The desire to help people sleeping rough in Glasgow is a typically Glaswegian response and one we should be proud of. We’re thrilled that so many people are passionate that no one should have to sleep rough in the city, particularly over the winter months.
In the past few weeks, an online petition has circulated, calling on the Council to open up empty buildings for rough sleepers to use.
However, opening up buildings to be used as shelters can be problematic because the problem isn’t simply about accommodation. A similar situation in Manchester, whilst generous has already been critiqued.
Many of those who are sleeping rough have complex needs, and as well as a stable home they need robust and consistent care and support. Opening up buildings could leave individuals stuck in premises where they can become invisible to society and have few prospects of moving out and forward with their lives.
For the past five years, Glasgow City Mission, along with partners from housing associations and the third sector, have been opening up a building to provide emergency accommodation for rough sleepers over the winter months. We have done this in partnership ensuring that the service is well connected with care services and seeks to provide better outcomes for those who use the service.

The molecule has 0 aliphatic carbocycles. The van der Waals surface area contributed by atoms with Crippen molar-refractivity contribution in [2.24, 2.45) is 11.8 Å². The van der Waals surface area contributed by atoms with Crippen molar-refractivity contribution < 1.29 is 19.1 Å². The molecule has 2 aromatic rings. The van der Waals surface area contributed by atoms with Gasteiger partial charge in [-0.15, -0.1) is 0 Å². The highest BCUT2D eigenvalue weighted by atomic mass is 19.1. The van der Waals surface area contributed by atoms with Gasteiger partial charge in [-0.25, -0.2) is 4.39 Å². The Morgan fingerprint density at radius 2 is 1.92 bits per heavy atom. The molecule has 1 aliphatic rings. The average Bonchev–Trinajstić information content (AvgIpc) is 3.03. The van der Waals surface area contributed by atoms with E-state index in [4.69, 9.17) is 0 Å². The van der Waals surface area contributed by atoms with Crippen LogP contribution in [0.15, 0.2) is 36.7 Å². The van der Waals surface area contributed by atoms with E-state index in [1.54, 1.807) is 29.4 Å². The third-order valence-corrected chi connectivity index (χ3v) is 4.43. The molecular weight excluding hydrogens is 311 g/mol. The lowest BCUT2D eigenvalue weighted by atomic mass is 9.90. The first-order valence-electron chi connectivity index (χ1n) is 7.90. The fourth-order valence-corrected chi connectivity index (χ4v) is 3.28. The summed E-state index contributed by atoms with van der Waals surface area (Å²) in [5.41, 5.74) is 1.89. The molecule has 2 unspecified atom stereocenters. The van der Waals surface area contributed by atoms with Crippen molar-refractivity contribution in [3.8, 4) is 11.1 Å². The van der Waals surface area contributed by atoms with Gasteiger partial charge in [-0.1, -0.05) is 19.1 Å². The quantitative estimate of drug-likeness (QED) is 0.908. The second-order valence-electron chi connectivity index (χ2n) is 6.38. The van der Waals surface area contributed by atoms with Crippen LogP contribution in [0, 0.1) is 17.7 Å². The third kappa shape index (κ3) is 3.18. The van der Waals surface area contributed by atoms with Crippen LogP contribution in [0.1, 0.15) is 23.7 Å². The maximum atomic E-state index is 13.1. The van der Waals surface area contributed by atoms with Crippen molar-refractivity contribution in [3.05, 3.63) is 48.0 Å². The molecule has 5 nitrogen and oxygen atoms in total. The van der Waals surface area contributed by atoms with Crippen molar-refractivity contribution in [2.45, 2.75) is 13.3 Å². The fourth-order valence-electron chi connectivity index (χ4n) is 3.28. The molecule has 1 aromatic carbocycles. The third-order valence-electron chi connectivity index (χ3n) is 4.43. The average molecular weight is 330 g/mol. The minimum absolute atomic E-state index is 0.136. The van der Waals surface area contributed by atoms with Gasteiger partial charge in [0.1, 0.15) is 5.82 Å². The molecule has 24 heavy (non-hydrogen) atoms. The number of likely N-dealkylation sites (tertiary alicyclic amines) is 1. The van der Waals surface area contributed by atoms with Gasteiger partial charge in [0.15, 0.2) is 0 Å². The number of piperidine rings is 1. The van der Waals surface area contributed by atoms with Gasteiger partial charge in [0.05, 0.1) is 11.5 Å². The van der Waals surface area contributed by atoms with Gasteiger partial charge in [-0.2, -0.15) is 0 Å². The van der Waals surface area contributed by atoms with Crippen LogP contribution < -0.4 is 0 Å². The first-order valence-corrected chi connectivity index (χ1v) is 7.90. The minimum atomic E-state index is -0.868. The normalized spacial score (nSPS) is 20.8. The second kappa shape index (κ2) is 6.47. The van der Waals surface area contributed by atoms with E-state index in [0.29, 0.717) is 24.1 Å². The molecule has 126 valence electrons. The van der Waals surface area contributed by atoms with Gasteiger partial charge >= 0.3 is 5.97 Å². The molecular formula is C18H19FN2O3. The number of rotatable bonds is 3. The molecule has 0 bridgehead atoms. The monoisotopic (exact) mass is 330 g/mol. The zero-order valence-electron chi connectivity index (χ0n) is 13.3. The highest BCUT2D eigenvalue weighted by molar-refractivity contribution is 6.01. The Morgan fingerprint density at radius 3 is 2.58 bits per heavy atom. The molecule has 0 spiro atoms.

Shelters shouldn’t be given the opportunity to become the norm in our society, and in this light we want to provide the best shelter we can over the winter months but for it to be a temporary solution. Our ambition is that there is a day coming where we don’t need it in the city.
No one wants a shelter to become their home. People need stability in their accommodation, it needs to be appropriate and connected to the appropriate care.
Grant discussed the subject on BBC Radio Scotland this morning. You can listen again and scroll to 2:55:32.